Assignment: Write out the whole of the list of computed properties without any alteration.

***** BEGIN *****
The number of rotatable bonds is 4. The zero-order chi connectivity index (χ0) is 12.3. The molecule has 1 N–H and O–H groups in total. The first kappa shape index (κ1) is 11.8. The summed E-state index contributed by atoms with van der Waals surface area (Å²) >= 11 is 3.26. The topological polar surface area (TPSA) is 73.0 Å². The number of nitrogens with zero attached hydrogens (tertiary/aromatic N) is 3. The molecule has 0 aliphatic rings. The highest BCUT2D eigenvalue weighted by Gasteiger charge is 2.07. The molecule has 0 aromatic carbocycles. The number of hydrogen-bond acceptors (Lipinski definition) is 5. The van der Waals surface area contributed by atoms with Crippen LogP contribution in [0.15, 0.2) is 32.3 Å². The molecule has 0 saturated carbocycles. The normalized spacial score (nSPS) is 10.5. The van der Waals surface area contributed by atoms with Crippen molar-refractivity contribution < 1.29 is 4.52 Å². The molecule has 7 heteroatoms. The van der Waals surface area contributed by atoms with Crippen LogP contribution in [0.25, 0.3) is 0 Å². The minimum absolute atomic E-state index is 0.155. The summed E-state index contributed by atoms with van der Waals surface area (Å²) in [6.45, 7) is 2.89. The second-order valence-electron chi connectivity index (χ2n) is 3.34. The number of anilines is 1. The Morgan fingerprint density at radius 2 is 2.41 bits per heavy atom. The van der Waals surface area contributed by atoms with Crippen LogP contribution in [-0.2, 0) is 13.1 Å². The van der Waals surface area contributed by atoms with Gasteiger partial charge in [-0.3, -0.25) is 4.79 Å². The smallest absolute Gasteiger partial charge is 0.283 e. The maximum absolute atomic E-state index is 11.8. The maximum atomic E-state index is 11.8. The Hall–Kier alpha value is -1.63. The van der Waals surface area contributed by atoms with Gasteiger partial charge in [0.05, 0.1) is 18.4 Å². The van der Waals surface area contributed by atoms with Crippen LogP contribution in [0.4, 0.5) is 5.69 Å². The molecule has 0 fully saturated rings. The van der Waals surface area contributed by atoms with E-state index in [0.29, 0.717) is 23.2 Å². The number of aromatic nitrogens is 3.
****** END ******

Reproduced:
The number of rotatable bonds is 4. The zero-order chi connectivity index (χ0) is 12.3. The molecule has 1 N–H and O–H groups in total. The first kappa shape index (κ1) is 11.8. The summed E-state index contributed by atoms with van der Waals surface area (Å²) >= 11 is 3.26. The topological polar surface area (TPSA) is 73.0 Å². The number of nitrogens with zero attached hydrogens (tertiary/aromatic N) is 3. The molecule has 0 aliphatic rings. The highest BCUT2D eigenvalue weighted by Gasteiger charge is 2.07. The molecule has 0 aromatic carbocycles. The number of hydrogen-bond acceptors (Lipinski definition) is 5. The van der Waals surface area contributed by atoms with Crippen LogP contribution in [0.15, 0.2) is 32.3 Å². The molecule has 0 saturated carbocycles. The normalized spacial score (nSPS) is 10.5. The van der Waals surface area contributed by atoms with Crippen molar-refractivity contribution < 1.29 is 4.52 Å². The molecule has 7 heteroatoms. The van der Waals surface area contributed by atoms with Crippen LogP contribution in [0.25, 0.3) is 0 Å². The minimum absolute atomic E-state index is 0.155. The summed E-state index contributed by atoms with van der Waals surface area (Å²) in [6.45, 7) is 2.89. The second-order valence-electron chi connectivity index (χ2n) is 3.34. The number of anilines is 1. The Morgan fingerprint density at radius 2 is 2.41 bits per heavy atom. The van der Waals surface area contributed by atoms with Crippen LogP contribution in [-0.2, 0) is 13.1 Å². The van der Waals surface area contributed by atoms with Gasteiger partial charge in [-0.3, -0.25) is 4.79 Å². The smallest absolute Gasteiger partial charge is 0.283 e. The maximum absolute atomic E-state index is 11.8. The maximum atomic E-state index is 11.8. The Hall–Kier alpha value is -1.63. The van der Waals surface area contributed by atoms with Gasteiger partial charge in [0.05, 0.1) is 18.4 Å². The van der Waals surface area contributed by atoms with Crippen LogP contribution in [0.4, 0.5) is 5.69 Å². The molecule has 0 fully saturated rings. The van der Waals surface area contributed by atoms with E-state index in [0.29, 0.717) is 23.2 Å². The number of aromatic nitrogens is 3.